Twitch.tv

Over the holiday weekend I started a new Twitch channel for EndgameViable, because I like to do weird stuff like broadcast my gaming sessions for the entire world to see. Plus, all the kids are doing it. (Actually I’m not sure if I like it or not, but I like it when other people do it.)

So yeah, tune in and watch me play games you’ve already seen before! Follow @endgameviable on Twitter and you’ll get an obnoxious tweet every time I go live.

I feel like I need to come up with some kind of gimmick for this. Because I don’t think people tune in to watch the games themselves, they tune in to see the commentary about the games. So maybe I should talk in a funny voice (besides my real one) or wear a funny hat or something to distinguish myself. Maybe I can get my dog involved somehow.

Anyway, one of my short-term goals is to find a way to capture/broadcast some of the old Quake demos I have. I’ve managed to install nQuake and play the demos, but I still have two problems: 1) All the players in the demo have the same default skin so you can’t tell anyone apart, and 2) ezQuake doesn’t seem to stream all that well. The only way I could get anything but a black screen was to run it in a window on my desktop, and then capture the monitor output, which looked pretty awful.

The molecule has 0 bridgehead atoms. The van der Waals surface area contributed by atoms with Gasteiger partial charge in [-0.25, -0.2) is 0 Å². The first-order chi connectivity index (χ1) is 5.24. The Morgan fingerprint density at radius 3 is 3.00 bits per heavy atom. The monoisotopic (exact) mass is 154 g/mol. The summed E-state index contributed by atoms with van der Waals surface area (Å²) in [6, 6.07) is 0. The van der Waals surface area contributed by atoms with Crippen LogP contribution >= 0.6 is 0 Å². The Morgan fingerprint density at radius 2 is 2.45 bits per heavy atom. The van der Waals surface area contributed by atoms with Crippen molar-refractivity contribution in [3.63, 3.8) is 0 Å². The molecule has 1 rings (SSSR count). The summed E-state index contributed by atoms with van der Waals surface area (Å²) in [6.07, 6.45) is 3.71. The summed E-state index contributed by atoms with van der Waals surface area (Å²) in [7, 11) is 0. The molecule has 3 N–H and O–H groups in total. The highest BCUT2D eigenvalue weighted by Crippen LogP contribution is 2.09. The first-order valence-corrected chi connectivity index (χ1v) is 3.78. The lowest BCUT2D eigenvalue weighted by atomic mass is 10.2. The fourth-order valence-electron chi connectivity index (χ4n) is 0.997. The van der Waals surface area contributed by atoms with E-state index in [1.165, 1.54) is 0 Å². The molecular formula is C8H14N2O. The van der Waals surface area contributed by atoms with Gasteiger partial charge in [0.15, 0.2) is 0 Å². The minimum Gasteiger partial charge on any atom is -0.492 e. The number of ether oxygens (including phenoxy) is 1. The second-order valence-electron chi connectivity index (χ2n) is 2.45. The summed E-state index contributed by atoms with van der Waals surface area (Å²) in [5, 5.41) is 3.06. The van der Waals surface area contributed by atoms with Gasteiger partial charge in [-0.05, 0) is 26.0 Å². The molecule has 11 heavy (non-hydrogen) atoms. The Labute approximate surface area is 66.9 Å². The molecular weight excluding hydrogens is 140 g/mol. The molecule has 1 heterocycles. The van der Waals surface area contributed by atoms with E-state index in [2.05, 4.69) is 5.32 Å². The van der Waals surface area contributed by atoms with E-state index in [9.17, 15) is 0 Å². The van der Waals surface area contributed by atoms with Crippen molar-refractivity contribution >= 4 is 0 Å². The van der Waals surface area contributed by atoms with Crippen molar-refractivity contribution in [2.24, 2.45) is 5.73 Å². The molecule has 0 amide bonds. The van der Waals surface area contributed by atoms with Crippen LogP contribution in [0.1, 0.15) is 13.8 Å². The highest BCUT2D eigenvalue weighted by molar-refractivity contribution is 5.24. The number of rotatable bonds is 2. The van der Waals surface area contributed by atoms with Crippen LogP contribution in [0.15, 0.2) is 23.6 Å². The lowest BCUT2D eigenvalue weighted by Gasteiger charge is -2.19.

For the technically curious, I started out using FFSplit, but I was getting rather frustrated with it because it crashed quite a lot. So I tried something called Open Broadcaster Software (OBS). It’s a bit harder to setup but it’s a lot more stable, and it seems to have more flexibility in adding overlays and stuff. I just wish they would add some compression/ducking options to the mic input.

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